Park Place would also include an automatic parking structure. The developers played a demonstration video for the commission.
Vlahakis says the system has been working in California for over a decade.
“I spent quite a bit of time on the phone with the city manager at the city of West Hollywood, and they absolutely love the system,” he said.
In total, the project would provide 458 total parking spaces, around 100 of which are planned to be public.
Creating a cinema
The west building would house the only movie theater in East Lansing. Currently, NCG Lansing Cinema in the Eastwood Towne Center and Studio C! in Okemos are the closest theaters.
At the commission meeting, vice chair Kathleen Boyle said she was unsure if the city could handle a theater given her conversations with Susan Woods, head of the East Lansing Film Festival and a former East Lansing City Council member alongside Boyle.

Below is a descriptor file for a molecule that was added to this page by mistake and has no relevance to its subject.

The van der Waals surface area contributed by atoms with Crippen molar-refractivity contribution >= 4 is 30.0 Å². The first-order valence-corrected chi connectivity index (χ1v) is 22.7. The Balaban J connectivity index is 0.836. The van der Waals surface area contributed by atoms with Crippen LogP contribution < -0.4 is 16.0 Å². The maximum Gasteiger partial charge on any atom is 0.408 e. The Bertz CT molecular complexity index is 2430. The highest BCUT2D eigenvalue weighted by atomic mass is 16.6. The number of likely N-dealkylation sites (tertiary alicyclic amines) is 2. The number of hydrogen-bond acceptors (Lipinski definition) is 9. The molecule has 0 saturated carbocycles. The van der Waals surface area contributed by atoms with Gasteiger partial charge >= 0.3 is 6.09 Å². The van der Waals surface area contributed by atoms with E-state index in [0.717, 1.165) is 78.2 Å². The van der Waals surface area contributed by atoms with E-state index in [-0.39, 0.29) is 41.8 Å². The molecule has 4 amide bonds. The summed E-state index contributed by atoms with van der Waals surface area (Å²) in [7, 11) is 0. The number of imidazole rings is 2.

“It was always her position that East Lansing could not support a movie theater,” Boyle said.
Vlahakis spoke more optimistically on the theater’s prospects, saying the MSU student population would provide a solid supply of customers.
“We believe that this community can support that,” he said. “I think this movie theater would be a good outlet for a lot of these kids.”
Commissioner Joseph Sullivan said he was excited about the prospect of a theater, calling it "something that the city needs."
With the ambitious Park Place proposal, Vlahakis aims to bring a development to the city he believes is long overdue, he said.
“In my mind, it’s 30 years behind schedule,” Vlahakis said. “There’s a reason why every major student housing developer in the country is trying to develop here.”